Widgets Passionate Colors Newsletter ~#66 ~ Food Chocolate Gift Basket

"If I ever took things for granted, my father would say, 'You wait. Someday you'll see the value.' As always he was right." ~ Sam Choy

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Sam Choy is Hawaii's answer to Emeril Lagasse. An award-winning chef, Choy has a perpetual smile and talent for cooking delicious food. I've been enjoying his book Polynesian Kitchen (2002) for the recipes and his commentary on the food, culture, and flavor of life in Hawaii.

"Food is always better served from a home kitchen and eaten with friends. This is something I believe," wrote Choy, who has nine restaurants that bear his name: four in Tokyo, three in Hawaii, one in Guam, and one in San Diego.

"Hawaii is rather a small place. Everyone is related in some way. It's understood that you need to treat people well because they may turn out to be a distant cousin or part of your extended family." ~ Sam Choy

Island Flavors Sam is a local boy who made good, growing up in Laie, on the North Shore, "the country side" of Oahu where his parents owned a mom-and-pop grocery store. His upbringing was marinated with the spirit of aloha. This spirit continues to flavor his recipes and his celebration of life.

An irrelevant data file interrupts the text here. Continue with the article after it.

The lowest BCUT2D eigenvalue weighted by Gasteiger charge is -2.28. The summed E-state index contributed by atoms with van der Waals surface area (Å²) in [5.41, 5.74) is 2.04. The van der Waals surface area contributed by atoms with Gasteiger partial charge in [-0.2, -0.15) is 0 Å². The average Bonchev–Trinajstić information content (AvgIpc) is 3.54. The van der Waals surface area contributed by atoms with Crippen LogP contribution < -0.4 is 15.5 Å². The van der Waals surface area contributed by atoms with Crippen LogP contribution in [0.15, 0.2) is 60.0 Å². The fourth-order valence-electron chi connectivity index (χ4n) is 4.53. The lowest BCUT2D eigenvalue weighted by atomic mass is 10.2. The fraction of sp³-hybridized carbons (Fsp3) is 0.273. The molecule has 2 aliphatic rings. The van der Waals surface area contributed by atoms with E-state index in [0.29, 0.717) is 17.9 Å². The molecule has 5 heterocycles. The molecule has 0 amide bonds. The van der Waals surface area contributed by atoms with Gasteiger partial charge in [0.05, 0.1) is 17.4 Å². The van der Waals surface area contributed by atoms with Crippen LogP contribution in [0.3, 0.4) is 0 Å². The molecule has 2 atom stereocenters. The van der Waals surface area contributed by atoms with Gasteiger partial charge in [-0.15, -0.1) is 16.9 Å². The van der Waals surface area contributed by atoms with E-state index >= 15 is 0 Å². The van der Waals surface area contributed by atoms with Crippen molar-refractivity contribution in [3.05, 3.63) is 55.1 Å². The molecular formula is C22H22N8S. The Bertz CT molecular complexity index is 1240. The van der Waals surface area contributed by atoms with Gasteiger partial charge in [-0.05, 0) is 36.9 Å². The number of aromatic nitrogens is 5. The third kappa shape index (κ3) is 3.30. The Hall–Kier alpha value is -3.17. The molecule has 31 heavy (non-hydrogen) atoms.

"Maybe it's because of the ancient tradition of the luau," Choy explained. "Maybe it's the beautiful weather, but however it came about, we love to celebrate in Hawaii."

He found his passion for cooking while attending Kapiolani Community College, honed his skill at several major hotels, then opened his first restaurant in 1991 on the Big Island of Hawaii. His own cooking show airs weekly on Hawaii's NBC affiliate and some of his recent recipes are available online.

"Poke is one of my favorite foods. The Hawaiian word poke, pronounced 'PO-kay,' means to 'slice into pieces.'" ~ Sam Choy

Sam Choy always says, "Cook from the heart" and the food at his restaurant is ono (delicious). My favorite, his ahi poke, is raw tuna that is seasoned with onions, oil, and soy sauce.

But if sashimi is not for you, Sam's got watercress tempura, teriyaki chicken, coconut shrimp, traditional Hawaiian beef stew, and more. "Eating is heaven," observed the Korean Proverb and my mouth is watering as I write this.

"If you understand people and understand their culture, then you can easily understand their food," said Emeril Lagasse.


I couldn't agree more!
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